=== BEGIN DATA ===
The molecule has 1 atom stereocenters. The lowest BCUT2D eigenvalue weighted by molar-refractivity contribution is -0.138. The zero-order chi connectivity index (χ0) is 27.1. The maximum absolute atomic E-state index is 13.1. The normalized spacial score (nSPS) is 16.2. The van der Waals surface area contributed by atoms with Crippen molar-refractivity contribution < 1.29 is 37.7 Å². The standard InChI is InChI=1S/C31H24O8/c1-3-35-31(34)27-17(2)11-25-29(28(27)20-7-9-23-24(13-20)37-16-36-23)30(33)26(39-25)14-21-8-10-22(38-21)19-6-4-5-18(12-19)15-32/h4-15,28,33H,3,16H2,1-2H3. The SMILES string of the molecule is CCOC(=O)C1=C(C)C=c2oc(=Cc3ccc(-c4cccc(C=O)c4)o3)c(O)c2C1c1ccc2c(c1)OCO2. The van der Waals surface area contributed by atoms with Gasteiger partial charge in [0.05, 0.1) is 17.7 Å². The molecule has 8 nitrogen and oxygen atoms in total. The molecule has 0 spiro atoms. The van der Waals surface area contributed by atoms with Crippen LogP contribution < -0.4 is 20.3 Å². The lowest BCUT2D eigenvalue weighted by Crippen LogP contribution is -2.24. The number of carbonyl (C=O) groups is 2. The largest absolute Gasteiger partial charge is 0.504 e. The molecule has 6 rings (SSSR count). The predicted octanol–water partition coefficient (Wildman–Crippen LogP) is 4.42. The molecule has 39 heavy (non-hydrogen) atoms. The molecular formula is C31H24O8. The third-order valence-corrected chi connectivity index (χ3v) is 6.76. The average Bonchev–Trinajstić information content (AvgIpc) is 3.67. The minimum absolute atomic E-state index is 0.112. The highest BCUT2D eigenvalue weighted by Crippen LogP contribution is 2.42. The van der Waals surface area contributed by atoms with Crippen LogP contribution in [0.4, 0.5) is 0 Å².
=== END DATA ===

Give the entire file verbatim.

The molecule has 1 atom stereocenters. The lowest BCUT2D eigenvalue weighted by molar-refractivity contribution is -0.138. The zero-order chi connectivity index (χ0) is 27.1. The maximum absolute atomic E-state index is 13.1. The normalized spacial score (nSPS) is 16.2. The van der Waals surface area contributed by atoms with Crippen molar-refractivity contribution < 1.29 is 37.7 Å². The standard InChI is InChI=1S/C31H24O8/c1-3-35-31(34)27-17(2)11-25-29(28(27)20-7-9-23-24(13-20)37-16-36-23)30(33)26(39-25)14-21-8-10-22(38-21)19-6-4-5-18(12-19)15-32/h4-15,28,33H,3,16H2,1-2H3. The SMILES string of the molecule is CCOC(=O)C1=C(C)C=c2oc(=Cc3ccc(-c4cccc(C=O)c4)o3)c(O)c2C1c1ccc2c(c1)OCO2. The van der Waals surface area contributed by atoms with Gasteiger partial charge in [0.05, 0.1) is 17.7 Å². The molecule has 8 nitrogen and oxygen atoms in total. The molecule has 0 spiro atoms. The van der Waals surface area contributed by atoms with Crippen LogP contribution < -0.4 is 20.3 Å². The lowest BCUT2D eigenvalue weighted by Crippen LogP contribution is -2.24. The number of carbonyl (C=O) groups is 2. The largest absolute Gasteiger partial charge is 0.504 e. The molecule has 6 rings (SSSR count). The predicted octanol–water partition coefficient (Wildman–Crippen LogP) is 4.42. The molecule has 39 heavy (non-hydrogen) atoms. The molecular formula is C31H24O8. The third-order valence-corrected chi connectivity index (χ3v) is 6.76. The average Bonchev–Trinajstić information content (AvgIpc) is 3.67. The minimum absolute atomic E-state index is 0.112. The highest BCUT2D eigenvalue weighted by Crippen LogP contribution is 2.42. The van der Waals surface area contributed by atoms with Crippen LogP contribution in [0.4, 0.5) is 0 Å².